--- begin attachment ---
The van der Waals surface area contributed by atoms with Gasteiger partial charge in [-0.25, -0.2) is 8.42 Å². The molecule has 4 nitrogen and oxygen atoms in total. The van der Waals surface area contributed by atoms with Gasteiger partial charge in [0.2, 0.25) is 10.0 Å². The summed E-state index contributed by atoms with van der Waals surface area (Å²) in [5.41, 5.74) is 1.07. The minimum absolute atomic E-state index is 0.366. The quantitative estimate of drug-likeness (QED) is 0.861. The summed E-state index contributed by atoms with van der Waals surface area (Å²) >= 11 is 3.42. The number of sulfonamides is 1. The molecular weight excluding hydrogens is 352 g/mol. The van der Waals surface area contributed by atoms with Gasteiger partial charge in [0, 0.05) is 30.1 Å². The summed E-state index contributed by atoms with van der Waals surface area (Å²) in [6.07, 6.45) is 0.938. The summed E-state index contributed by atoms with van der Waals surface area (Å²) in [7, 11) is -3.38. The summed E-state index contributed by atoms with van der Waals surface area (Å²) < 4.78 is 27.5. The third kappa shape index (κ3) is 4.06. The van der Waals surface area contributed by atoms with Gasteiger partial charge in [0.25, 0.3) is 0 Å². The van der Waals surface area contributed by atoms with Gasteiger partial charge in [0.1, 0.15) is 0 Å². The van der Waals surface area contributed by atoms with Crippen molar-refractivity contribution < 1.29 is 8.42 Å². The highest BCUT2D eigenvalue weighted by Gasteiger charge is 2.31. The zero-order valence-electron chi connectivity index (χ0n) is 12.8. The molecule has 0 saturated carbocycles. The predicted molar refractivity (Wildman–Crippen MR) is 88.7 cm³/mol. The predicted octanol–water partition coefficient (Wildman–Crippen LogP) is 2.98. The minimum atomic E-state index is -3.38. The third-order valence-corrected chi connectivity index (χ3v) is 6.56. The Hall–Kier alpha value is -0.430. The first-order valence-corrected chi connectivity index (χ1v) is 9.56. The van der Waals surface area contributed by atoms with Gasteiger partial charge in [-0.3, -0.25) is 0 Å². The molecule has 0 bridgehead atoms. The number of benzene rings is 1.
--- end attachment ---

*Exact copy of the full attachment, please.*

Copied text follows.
The van der Waals surface area contributed by atoms with Gasteiger partial charge in [-0.25, -0.2) is 8.42 Å². The molecule has 4 nitrogen and oxygen atoms in total. The van der Waals surface area contributed by atoms with Gasteiger partial charge in [0.2, 0.25) is 10.0 Å². The summed E-state index contributed by atoms with van der Waals surface area (Å²) in [5.41, 5.74) is 1.07. The minimum absolute atomic E-state index is 0.366. The quantitative estimate of drug-likeness (QED) is 0.861. The summed E-state index contributed by atoms with van der Waals surface area (Å²) >= 11 is 3.42. The number of sulfonamides is 1. The molecular weight excluding hydrogens is 352 g/mol. The van der Waals surface area contributed by atoms with Gasteiger partial charge in [0, 0.05) is 30.1 Å². The summed E-state index contributed by atoms with van der Waals surface area (Å²) in [6.07, 6.45) is 0.938. The summed E-state index contributed by atoms with van der Waals surface area (Å²) in [7, 11) is -3.38. The summed E-state index contributed by atoms with van der Waals surface area (Å²) < 4.78 is 27.5. The third kappa shape index (κ3) is 4.06. The van der Waals surface area contributed by atoms with Gasteiger partial charge in [0.25, 0.3) is 0 Å². The van der Waals surface area contributed by atoms with Gasteiger partial charge in [0.1, 0.15) is 0 Å². The van der Waals surface area contributed by atoms with Crippen molar-refractivity contribution < 1.29 is 8.42 Å². The highest BCUT2D eigenvalue weighted by Gasteiger charge is 2.31. The zero-order valence-electron chi connectivity index (χ0n) is 12.8. The molecule has 0 saturated carbocycles. The predicted molar refractivity (Wildman–Crippen MR) is 88.7 cm³/mol. The predicted octanol–water partition coefficient (Wildman–Crippen LogP) is 2.98. The minimum atomic E-state index is -3.38. The third-order valence-corrected chi connectivity index (χ3v) is 6.56. The Hall–Kier alpha value is -0.430. The first-order valence-corrected chi connectivity index (χ1v) is 9.56. The van der Waals surface area contributed by atoms with Gasteiger partial charge in [-0.3, -0.25) is 0 Å². The molecule has 0 bridgehead atoms. The number of benzene rings is 1.